Virology became an important topic in the early 1940s, with presentations on polio and rabies viruses. Breakthroughs in the treatment of infectious diseases were reflected in presentations on penicillin, sulfanilamide, immune sera, cardiolipin, and bactericidal activity in soil microbes. Later in the decade, some presentations dealt with electron microscopy and sophisticated new diagnostic techniques.

    Beginning in the 1950s, the transformation of microbiology from a single field into a network of specialized disciplines, each with its own societies and journals, was reflected in a far greater diversity of topics for presentations and lectures at the ENYB meetings.

    Without losing sight of clinical concerns, the programs gradually made room for reports on basic research. By the 1970s and 1980s, lectures and seminars were dealing with such topics as biotechnology, cell transformation by herpesvirus, antiviral chemotherapy, interferons, mechanisms of virus uptake and secretion, and the virulence plasmid of Yersinia.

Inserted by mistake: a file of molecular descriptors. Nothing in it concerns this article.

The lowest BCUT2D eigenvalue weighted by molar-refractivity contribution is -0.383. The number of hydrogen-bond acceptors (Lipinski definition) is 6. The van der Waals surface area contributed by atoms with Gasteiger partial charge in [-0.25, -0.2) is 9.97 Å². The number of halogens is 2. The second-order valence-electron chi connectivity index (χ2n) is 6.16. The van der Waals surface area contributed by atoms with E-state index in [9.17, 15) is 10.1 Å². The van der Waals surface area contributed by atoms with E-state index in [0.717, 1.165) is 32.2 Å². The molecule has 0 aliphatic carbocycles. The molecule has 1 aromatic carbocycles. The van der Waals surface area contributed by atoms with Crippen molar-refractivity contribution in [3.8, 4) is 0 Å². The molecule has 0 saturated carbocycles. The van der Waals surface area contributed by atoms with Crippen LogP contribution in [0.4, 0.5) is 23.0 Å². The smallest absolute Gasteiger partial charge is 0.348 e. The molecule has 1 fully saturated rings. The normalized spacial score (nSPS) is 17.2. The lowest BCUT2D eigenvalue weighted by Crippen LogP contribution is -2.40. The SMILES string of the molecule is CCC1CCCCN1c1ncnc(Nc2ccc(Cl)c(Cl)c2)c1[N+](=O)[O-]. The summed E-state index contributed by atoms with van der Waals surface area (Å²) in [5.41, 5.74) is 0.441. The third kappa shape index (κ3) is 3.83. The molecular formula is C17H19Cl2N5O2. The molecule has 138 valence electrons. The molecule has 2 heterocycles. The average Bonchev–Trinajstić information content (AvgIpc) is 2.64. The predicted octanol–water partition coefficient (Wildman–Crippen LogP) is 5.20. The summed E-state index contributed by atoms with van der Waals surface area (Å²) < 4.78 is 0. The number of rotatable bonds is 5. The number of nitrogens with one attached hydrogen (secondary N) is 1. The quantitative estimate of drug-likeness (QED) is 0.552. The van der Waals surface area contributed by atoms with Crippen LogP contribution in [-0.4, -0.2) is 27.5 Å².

This transformation was acknowledged by the parent society, which in 1961 changed its name from the Society of American Bacteriologists to the American Society for Microbiology (ASM).

    In 1966, at the initiative of the Connecticut Valley Branch (CVB), the ENYB reached out to join the CVB and the Northeast Branch in their first joint regional meeting. Joint meetings have been held every year since then, thanks largely to the financial sponsorship of the sustaining members and commercial exhibitors.

    While guided by the traditions formed during this exciting half-century, the ENYB continues to changes with the times. In 1984, for example, graduate students were formally invited to discuss their research at a meeting and were later recognized with awards. In 1985, other students were honored in this way. Perhaps a new tradition is in the making.

    The achievements of it's first half-century established the ENYB as a major regional forum for clinical and research microbiologists-ready to meet to challenges and opportunities of the 21st century.

    (This information was excerpted from the 50th Anniversary Celebration Program, 1985)